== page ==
"This is Effective C++ volume three - it's really that good." - Herb Sutter, independent consultant and secretary of the ISO/ANSI C++ standards committee "There are very few books which all C++ programmers must have. Add Effective STL to that list." - Thomas Becker, Senior Software Engineer, Zephyr Associates, Inc., and columnist, C/C++ Users Journal C++'s Standard Template Library is revolutionary, but learning to use it well has always been a challenge. Until now. In this book, best-selling author Scott Meyers ( Effective C++ , and More Effective C++ ) reveals the critical rules of thumb employed by the experts - the things they almost always do or almost always avoid doing - to get the most out of the library. Other books describe what's in the STL. Effective STL shows you how to use it. Each of the book's 50 guidelines is backed by Meyers' legendary analysis and incisive examples, so you'll learn not only what to do, but also when to do it - and why. Highlights of Effective STL include: Advice on choosing among standard STL containers (like vector and list), nonstandard STL containers (like hash_set and hash_map), and non-STL containers (like bitset). Techniques to maximize the efficiency of the STL and the programs that use it. Insights into the behavior of iterators, function objects, and allocators, including things you should not do. Guidance for the proper use of algorithms and member functions whose names are the same (e.g., find), but whose actions differ in subtle (but important) ways. Discussions of potential portability problems, including straightforward ways to avoid them. Like Meyers' previous books, Effective STL is filled with proven wisdom that comes only from experience. Its clear, concise, penetrating style makes it an essential resource for every STL programmer.
David Vandevoorde, Nicolai M. Josuttis
With the greatly increased use of templates, there is a real need in the C++ community for this information. This book is the next C++ classic, acting as both a complete reference as well as a tutorial. It emphasizes the practical use of templates, and includes real-world examples.
Writing for intermediate-to-advanced C++ developers, the author outlines all 58 Boost libraries, and then presents comprehensive coverage of 12 libraries. The topics in this work range from smart pointers and conversions to containers and data structures, explaining exactly how using each library can improve your code.
Alexander A. Stepanov, Paul McJones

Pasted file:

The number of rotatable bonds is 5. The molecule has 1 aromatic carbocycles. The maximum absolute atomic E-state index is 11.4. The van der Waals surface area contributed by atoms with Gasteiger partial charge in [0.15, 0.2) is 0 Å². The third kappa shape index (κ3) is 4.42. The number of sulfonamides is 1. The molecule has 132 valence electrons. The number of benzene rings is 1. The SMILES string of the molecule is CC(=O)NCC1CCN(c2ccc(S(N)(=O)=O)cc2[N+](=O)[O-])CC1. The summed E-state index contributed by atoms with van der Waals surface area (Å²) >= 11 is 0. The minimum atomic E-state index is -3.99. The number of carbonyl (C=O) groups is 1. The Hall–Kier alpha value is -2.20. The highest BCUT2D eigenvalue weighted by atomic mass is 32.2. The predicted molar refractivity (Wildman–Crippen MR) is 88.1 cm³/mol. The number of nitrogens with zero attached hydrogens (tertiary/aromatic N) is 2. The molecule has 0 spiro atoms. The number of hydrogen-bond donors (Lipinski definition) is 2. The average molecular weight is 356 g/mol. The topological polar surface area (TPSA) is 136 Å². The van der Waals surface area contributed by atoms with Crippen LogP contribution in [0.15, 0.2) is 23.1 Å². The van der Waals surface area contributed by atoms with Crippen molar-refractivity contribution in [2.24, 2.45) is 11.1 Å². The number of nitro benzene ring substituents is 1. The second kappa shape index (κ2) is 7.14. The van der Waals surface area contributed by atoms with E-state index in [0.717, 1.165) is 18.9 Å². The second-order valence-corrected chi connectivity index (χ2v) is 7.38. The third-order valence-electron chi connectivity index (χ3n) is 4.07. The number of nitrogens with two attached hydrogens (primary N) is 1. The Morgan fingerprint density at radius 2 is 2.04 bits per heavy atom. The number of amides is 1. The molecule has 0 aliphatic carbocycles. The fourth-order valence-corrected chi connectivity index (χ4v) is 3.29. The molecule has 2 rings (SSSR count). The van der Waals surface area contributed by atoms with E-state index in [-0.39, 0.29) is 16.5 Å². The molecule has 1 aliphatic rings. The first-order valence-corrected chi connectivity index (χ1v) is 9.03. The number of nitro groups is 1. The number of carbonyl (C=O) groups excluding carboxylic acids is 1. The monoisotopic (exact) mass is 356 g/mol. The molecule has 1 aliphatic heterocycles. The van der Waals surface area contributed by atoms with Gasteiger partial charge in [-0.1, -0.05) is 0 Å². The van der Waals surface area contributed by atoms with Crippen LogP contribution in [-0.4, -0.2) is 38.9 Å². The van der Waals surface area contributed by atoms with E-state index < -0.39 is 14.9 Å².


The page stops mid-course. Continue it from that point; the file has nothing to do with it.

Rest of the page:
New techniques for building more secure, reliable, high-performance software, from the renowned creator of the C++ STL • • A truly foundational book on the discipline of generic programming: how to write better software by mastering the development of abstract components. • Based on Alexander Stepanov's breakthrough lectures to programmers at Adobe and throughout Silicon Valley. • For serious software developers, architects, and engineers, the perfect complement to Knuth's theory and Stoustrup's practice. Elements of Programming is the next breakthrough book for serious practitioners seeking ways to write better software. In this book, Alexander Stepanov - the legendary architect and creator of the C++ Standard Template Libraries - focuses on the discipline that offers the greatest potential for improving contemporary software: the proper development of abstract components. Drawing on his enormously popular lectures to programmers at Adobe and throughout Silicon Valley, Stepanov illuminates crucial techniques of generic programming, specifically focusing on abstraction as the key to secure, reliable, and high-performance software. Together with co-author and ACM Fellow Paul McJones, Stepanov shows programmers how to use mathematics to compose reliable algorithms from components, and to design effective interfaces between algorithms and data structures. Topics covered in Elements of Programming include: transformations, associative operations, linear orderings, ordered algebraic structures, iterators, coordinates and coordinate structures, copying algorithms, rearrangement, sorting, and much more. This book requires an understanding of mathematics, but is consistently focused on identifying superior solutions to practical programming problems. Stepanov and McJones illuminate their concepts and techniques with C++ code, but the techniques are equally applicable to a wide range of contemporary object-oriented languages.